Three-week trip to America

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I'm assuming, though it's not explicitly stated, that it's a first trip over to the States. As everyone keeps repeating, 2-3 weeks is not a long time. What sort of a traveller/tourist are you though? Are you one of those rush-around, tick-the-boxes-on-the-checklist types? Or more of a plonk-yourself-down-and-try-to-get-into-the-rhythm-of-a-place type?

 

PS: I always have a soft spot for Chicago, but that's very much a personal preference.

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Well I am off to go draw in the sunshine and listen to Erskine Hawkins but when I come back I will post perdido's list of things to do...granted it might be a little off.

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I'm moving to Seattle in a couple of months so I really favour the Pacific northwest! One of the places that is a must see if you go to Oregon is Crater Lake! We were there 2 years ago in July and they were finally able to open the north entrance to the park after the snow mellted off a bit. It still had snow drifts that were 20 feet high along the road though! Adsolutely amazingly beautiful!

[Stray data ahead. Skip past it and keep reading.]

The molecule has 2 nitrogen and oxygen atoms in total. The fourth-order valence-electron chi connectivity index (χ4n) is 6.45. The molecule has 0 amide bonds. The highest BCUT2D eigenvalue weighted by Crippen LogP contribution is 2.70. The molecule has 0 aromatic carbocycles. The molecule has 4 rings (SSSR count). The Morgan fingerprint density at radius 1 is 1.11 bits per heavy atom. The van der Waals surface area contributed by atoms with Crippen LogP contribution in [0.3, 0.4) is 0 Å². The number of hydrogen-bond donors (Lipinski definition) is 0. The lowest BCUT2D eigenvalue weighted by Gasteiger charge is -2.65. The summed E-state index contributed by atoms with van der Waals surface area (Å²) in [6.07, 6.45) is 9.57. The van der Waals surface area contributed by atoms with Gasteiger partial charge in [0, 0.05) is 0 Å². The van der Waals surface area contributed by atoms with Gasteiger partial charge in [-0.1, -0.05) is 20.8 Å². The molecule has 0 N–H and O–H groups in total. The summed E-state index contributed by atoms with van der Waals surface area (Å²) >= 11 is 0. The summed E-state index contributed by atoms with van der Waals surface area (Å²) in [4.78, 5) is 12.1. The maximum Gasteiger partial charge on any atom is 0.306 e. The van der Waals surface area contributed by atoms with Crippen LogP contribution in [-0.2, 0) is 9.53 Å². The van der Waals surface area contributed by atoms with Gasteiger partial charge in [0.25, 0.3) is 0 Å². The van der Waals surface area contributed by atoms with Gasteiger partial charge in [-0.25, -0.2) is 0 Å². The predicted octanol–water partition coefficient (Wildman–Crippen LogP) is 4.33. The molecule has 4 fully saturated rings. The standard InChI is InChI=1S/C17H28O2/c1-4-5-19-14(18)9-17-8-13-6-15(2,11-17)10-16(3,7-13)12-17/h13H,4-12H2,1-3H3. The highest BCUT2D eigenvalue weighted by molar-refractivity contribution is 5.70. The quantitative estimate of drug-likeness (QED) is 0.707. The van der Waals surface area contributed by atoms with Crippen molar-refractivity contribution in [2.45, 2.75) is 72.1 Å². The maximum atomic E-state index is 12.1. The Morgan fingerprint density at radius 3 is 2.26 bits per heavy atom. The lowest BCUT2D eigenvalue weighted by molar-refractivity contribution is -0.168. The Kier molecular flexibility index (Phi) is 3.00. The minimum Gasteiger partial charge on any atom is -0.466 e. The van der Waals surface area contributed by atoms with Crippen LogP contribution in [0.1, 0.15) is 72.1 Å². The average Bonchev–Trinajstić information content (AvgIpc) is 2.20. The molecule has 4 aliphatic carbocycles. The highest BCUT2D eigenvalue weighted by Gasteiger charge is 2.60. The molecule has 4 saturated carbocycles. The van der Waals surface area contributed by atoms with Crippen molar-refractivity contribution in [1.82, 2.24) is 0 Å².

post-2442-1170078159.jpg

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See what I mean? And Mount Lassen National Park if you're into volcanoes.

Although I am sure that the whole cascade range is impressive if you are into volcanoes (my visit in February 2001

to Mt. St. Helens was impressive as was just seeing Mt. Rainier from our offices in Seattle), I'd say if you have

limited time & are into volcanoes - then its Hawai'i / Big Island for you.

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second the recommendation for the Grand Tetons - I loved it there

Yellowstone was good, too

 

and Arizona - I totally fell in love with Arizona.

 

i haven't been anywhere in America I didn't like, really (apart, maybe, from Atlanta)

 

what kind of things are you interested in?

countryside? big cities? off-the-beaten track stuff?

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I agree with the other people who have said that what you're trying to do is really two trips. Pick a coast and stick with it for the 3 weeks. Do the other coast another time

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Jacksonville??? Are you nuts! Been there so many times